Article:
SOURCE PHOTO: 30 / OCT / 2011
THE INVISIBLE GALLERY
Posted by Richard West
Two weeks ago I spoke to photography students in Falmouth and one of the questions I asked them was if they felt part of a photography community. Some did, some saw the university as their community, but most explored the photography world online. There's lots of stuff online but there is also a lot missing. If the experience doesn't translate online, if there is no easy way to link to it and if there are no advocates, then bits of the world remain invisible to the web.
There are many examples of this in photography such as old photo magazines but the most striking lacuna is photography galleries. In Ireland and the UK the photography galleries first grew up in the 1970s. To see their importance you only need to look at the CVs of now famous photographers like Martin Parr (who had his early shows at Impressions Gallery) or Paul Graham. These galleries each have 40-year exhibition histories that are invisible online (here's the exhibitions for the Gallery of Photography back to 1999, but what about 1978 - 1999?). This might give the impression that no one is visiting these galleries any more but in 2009/10 the Photographers' Gallery received 381,615 visitors and even the quietest regional galleries get more than 1,000 people a show, which is probably more than would see any publication of the same work.
So, we have a network of well-established galleries, with long and varied histories and eager contemporary audiences, how are they represented online? Let's try the web's reference book of choice, Wikipedia. Of the 11 photo galleries that have existed for more than 20 years: the Gallery of Photography, Belfast Exposed, Focal Point, Ffotogallery, Stills, Open Eye, Street Level, Impressions, Side Gallery, Photofusion and the Photographers Gallery only three have entries on Wikipedia, the Photographers' Gallery, Ffotogallery and Belfast Exposed (and they are pretty scant). Given that Wikipedia can record all the villages in Lincolnshire (where more of the residents are sheep than people) this seems a peculiar blindness to me.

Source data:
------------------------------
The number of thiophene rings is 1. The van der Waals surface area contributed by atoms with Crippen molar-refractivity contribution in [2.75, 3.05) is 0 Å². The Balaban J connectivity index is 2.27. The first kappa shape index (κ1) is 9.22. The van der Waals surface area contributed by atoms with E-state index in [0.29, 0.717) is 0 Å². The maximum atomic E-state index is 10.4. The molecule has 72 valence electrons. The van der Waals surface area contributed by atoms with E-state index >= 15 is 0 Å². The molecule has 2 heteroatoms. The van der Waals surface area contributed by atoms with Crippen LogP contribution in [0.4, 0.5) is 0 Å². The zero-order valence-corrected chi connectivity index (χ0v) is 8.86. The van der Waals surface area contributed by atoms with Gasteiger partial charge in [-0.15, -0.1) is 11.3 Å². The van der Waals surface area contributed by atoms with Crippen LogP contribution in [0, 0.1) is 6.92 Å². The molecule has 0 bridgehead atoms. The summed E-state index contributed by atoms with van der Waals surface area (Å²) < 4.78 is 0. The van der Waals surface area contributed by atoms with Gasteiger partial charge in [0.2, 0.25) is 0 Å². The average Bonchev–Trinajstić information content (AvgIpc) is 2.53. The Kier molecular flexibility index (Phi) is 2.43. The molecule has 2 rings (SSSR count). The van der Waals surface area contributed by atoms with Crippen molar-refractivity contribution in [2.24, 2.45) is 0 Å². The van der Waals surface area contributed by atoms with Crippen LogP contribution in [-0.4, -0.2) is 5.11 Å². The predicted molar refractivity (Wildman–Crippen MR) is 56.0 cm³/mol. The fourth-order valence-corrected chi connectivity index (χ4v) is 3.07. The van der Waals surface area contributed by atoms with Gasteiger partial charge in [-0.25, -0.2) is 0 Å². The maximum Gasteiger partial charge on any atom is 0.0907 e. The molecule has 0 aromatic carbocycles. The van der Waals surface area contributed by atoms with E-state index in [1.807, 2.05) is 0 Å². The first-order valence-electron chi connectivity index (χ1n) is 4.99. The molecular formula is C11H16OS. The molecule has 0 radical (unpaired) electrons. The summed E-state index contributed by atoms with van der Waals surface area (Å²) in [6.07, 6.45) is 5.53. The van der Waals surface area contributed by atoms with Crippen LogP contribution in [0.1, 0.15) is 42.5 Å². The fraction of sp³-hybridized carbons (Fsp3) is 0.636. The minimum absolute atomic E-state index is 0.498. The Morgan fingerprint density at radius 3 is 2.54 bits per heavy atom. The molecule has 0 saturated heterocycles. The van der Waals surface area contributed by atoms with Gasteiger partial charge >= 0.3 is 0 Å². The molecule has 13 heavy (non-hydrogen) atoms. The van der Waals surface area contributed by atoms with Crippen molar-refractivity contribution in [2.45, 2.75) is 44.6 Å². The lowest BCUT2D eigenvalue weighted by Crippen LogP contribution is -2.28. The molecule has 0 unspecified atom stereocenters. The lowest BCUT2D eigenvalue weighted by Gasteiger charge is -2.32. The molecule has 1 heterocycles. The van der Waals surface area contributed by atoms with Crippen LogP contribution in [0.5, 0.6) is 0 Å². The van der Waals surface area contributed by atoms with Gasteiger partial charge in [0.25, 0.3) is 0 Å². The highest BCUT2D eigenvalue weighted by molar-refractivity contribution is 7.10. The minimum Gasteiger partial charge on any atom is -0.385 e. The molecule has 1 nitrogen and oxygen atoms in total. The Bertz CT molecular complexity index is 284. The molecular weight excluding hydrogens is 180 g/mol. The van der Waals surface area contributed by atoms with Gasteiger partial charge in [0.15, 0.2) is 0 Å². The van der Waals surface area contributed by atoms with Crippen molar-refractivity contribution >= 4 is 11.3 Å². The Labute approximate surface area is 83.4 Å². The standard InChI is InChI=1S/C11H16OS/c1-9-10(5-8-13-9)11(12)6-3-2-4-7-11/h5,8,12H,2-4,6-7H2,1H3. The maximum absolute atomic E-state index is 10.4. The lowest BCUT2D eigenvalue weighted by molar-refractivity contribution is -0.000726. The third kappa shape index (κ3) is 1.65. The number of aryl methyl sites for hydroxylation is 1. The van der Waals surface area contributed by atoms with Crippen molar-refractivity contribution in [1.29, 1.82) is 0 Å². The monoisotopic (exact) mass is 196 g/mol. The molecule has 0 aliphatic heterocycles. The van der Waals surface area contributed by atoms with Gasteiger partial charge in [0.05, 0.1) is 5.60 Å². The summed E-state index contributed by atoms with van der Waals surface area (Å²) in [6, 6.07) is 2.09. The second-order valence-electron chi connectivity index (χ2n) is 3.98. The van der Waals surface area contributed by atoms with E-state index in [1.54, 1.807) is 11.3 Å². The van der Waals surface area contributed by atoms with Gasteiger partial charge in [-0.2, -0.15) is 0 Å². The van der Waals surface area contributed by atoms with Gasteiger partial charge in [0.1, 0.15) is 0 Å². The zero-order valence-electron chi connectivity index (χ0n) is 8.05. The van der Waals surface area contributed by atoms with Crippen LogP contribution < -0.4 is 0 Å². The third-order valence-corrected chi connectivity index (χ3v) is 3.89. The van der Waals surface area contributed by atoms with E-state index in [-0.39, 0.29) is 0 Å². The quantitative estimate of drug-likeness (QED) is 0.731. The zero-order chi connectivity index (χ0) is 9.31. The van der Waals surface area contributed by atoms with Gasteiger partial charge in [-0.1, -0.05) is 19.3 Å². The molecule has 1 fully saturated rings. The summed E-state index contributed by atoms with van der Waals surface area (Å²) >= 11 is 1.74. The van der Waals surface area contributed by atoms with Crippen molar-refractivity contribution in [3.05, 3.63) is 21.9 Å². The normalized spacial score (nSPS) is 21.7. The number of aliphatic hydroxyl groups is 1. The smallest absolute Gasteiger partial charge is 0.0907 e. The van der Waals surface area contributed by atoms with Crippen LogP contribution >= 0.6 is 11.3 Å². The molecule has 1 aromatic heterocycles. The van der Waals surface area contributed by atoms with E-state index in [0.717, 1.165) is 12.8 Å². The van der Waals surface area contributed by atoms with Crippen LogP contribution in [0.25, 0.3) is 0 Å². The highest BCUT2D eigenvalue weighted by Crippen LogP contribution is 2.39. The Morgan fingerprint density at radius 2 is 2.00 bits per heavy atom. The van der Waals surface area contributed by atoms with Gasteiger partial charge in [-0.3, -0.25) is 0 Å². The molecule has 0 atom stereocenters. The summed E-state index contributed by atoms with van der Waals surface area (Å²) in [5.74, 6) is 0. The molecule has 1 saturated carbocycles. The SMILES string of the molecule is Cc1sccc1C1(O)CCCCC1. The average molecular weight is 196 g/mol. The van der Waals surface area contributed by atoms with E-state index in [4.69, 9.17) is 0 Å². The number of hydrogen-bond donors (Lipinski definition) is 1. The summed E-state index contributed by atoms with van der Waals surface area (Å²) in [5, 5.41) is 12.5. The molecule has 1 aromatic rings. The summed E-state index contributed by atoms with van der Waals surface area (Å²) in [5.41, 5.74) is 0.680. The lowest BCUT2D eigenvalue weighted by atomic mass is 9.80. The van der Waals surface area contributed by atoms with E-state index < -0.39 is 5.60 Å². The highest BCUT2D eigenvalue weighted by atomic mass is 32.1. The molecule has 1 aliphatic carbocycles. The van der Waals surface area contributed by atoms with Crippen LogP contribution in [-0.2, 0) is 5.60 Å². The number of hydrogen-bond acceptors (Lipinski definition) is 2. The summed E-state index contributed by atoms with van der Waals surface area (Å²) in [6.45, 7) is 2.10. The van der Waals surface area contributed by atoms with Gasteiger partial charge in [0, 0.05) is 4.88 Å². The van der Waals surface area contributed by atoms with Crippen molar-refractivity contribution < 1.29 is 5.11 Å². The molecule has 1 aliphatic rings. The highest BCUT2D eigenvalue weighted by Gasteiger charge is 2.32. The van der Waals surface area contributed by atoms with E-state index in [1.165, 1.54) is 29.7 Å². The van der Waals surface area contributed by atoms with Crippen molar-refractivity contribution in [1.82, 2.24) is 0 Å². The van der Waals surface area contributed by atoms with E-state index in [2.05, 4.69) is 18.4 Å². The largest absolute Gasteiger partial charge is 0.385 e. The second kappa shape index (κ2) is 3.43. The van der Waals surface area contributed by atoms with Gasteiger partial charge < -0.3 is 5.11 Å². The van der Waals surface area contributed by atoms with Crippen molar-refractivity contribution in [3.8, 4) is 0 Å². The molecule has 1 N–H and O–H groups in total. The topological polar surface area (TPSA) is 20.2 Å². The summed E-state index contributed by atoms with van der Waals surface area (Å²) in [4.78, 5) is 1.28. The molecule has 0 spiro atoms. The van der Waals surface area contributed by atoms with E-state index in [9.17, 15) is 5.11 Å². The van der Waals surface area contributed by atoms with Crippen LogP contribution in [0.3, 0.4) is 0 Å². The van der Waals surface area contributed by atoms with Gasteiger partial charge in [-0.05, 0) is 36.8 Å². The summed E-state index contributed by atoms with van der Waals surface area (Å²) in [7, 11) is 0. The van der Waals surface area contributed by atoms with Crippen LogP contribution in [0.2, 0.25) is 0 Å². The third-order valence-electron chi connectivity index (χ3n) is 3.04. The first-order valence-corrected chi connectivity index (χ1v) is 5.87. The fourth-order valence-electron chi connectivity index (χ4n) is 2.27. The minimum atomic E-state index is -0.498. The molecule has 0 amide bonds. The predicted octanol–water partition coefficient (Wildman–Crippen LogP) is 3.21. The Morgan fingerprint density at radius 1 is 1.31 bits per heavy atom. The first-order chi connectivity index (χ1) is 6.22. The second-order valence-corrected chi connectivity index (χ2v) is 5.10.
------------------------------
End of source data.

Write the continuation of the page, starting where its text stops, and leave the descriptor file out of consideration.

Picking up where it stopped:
At the beginning of this year the Director of Impressions Gallery, Anne McNeill, called a meeting of the people who run photography organisations to discuss ‘collaborations and networks’. If a new generation of people interested in photography are learning about the medium via the web it would appear there is still plenty for this network to talk about, perhaps starting with a request for volunteers to dash off a few Wikipedia entries.